I’m a little angry.

I’ve never wanted to take a firehose to an audience before, but if I could’ve, I would’ve, a couple nights ago at the Vic Chesnutt/Jonathan Richman show in Parkdale. I’ve been embarrassed to be a Torontonian at shows before – when we’ve withheld enthusiasm, or when Customs has made the band angry that afternoon by making them ditch their merch at the border – but I’ve never seen a crowd as determinedly rude as the crowd at the Great Hall last Thursday night, a full half of whom talked, loudly, through the whole Chesnutt set. I imagine they saw him as just another opening act and didn’t give a shit – rude enough on its own – but fuck the whole bunch for ruining a rare opportunity to see a genius at play.

We’ve seen a few Chesnutt shows – some great, some alright – but even when he was just an opening act (at a Wilco show back around Summerteeth), the crowd knew enough to talk quietly during his set if they weren’t interested. At the Phoenix show with Kristin Hersh around 2000, the audience was absolutely, pin-drop silent, and the experience was transformative. It was like church should be.

At the Great Hall, people were honestly yelling their inane conversations: hey! what’s up! And the listening portion of the crowd were, for a time, politely whispering shush; eventually it turned into calls of  “Go outside if you want to talk!” and “Shut the fuck up!”, but this only pushed the chatters to talk louder.

At one point I turned to someone behind me who was shouting their greetings and said “You could be quiet you know – there’s someone doing a show!” The dude raised his hands in apology; the woman with him tugged on my sleeve and said “You know, there are more polite ways for you to say that.” I replied that I didn’t care, asked her if a half-crowd pleading for quiet hadn’t been enough of a hint, to which she replied, “Well then why should we be respectful of you?”

Of course, it isn’t about being respectful of me. It’s about being respectful of a dude who’s performing his own songs, alone in a spotlight. And its about the surrender of the self to a collective experience, at the cost of not being the fascinating centre of attention for an hour or two. And there is an expectation that the audience are quiet at quiet shows. Your neighbours and the artist aren’t required to earn your respect.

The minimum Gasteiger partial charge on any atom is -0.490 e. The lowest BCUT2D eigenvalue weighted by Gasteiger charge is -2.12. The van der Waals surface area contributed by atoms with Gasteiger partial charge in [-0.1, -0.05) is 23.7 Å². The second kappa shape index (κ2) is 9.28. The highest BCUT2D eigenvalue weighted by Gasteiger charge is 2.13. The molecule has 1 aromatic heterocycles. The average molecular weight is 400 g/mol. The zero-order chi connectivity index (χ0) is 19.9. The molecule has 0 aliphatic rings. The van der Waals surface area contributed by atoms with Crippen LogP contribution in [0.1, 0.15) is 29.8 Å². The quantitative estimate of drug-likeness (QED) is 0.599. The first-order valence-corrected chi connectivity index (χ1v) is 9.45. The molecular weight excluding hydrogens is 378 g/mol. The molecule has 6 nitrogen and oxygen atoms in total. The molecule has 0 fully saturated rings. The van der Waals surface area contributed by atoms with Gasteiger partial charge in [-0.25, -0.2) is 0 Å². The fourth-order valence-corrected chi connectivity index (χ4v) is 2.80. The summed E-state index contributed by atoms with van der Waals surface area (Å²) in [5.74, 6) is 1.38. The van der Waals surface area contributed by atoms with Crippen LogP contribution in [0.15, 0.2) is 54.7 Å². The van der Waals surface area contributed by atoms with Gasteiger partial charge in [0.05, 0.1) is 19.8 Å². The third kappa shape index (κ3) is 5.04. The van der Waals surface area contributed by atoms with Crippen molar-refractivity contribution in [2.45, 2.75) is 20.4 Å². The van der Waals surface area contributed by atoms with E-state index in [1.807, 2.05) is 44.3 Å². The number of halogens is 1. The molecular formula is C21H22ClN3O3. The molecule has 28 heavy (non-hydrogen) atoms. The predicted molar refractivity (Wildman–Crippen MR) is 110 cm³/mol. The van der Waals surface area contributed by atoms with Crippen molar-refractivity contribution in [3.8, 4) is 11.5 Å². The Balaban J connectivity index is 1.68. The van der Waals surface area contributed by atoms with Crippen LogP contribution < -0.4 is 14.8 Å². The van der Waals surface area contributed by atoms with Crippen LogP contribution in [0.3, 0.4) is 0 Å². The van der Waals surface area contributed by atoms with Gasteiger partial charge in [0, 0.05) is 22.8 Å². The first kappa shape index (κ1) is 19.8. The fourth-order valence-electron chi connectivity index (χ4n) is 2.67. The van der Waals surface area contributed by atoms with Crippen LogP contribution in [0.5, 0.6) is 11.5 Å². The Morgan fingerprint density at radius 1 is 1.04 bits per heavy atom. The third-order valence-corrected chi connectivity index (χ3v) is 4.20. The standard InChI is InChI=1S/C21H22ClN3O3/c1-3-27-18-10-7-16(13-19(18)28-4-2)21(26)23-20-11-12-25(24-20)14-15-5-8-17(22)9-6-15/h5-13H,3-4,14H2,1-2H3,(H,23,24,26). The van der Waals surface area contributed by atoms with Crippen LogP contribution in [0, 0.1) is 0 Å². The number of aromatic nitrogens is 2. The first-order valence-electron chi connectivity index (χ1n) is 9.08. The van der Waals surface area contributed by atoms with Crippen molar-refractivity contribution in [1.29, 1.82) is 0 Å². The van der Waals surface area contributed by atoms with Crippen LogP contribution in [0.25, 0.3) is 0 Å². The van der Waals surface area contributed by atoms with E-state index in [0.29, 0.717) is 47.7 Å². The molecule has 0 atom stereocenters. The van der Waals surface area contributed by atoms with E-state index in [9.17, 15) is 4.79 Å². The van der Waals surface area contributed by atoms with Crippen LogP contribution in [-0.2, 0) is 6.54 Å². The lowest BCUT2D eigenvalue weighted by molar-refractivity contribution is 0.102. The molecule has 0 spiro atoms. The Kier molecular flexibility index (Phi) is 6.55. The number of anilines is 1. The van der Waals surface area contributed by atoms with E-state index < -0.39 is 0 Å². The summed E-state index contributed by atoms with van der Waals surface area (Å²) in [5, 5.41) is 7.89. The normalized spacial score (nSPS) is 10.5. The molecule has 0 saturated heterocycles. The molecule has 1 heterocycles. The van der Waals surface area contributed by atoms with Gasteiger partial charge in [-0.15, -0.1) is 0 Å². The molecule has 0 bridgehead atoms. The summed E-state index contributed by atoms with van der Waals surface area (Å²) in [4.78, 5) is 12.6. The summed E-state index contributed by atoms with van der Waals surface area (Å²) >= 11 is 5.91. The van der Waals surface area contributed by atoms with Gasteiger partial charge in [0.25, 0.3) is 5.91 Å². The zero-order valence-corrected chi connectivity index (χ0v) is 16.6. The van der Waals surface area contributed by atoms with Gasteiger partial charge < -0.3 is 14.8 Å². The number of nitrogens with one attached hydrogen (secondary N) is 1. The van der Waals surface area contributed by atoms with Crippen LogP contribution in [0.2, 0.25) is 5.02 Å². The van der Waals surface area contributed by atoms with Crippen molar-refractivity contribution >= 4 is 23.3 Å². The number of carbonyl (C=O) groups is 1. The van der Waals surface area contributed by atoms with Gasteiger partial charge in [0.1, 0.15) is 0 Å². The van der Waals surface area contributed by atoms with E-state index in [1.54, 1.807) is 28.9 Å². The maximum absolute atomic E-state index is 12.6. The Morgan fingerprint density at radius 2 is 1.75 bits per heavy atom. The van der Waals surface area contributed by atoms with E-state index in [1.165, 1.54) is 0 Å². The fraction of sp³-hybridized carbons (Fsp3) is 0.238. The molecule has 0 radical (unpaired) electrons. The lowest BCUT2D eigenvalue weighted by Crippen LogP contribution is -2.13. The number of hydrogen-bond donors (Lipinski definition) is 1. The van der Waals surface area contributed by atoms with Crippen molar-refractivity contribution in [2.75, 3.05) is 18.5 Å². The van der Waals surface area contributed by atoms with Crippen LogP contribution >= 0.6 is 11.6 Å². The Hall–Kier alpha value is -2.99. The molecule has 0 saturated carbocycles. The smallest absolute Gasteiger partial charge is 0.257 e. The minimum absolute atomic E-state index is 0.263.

I don’t get it, really: has it ever been thus? Or are we getting ruder and more self-centred as a culture? Has home-entertainment and the pause button undermined the experience of a live performance? Or was I just hot and in an irritable mood? Am I just getting old? Does a Jonathan Richman/Vic Chesnutt bill even make sense? (They are pretty much opposites – one a pirate mouthed paraplegic Hamlet with a sack full of skulls to serenade, the other a willful dancing monkey pushing positivity.) Or do I just hate crowds in general, and hate this one particularly?

In the end, Chesnutt, clearly irritated, cut his set short and said goodnight, and it broke my heart a little bit. I could have punched somebody. And worst of all, the people who’d ruined it didn’t know they’d ruined it. I’ve seen artists shush crowds, and I was really wishing he’d done it, or told them all to get fucked, or something. Jonathan Richman took a perverse and funny opportunity to turn the tables when he played his first couple of songs un-mic’ed and unamplified, but I wanted a scolding. I saw Vic Chesnutt on the sidewalk outside, and I thanked him for coming and apologized for the crowd, and he said it was alright, but it wasn’t.

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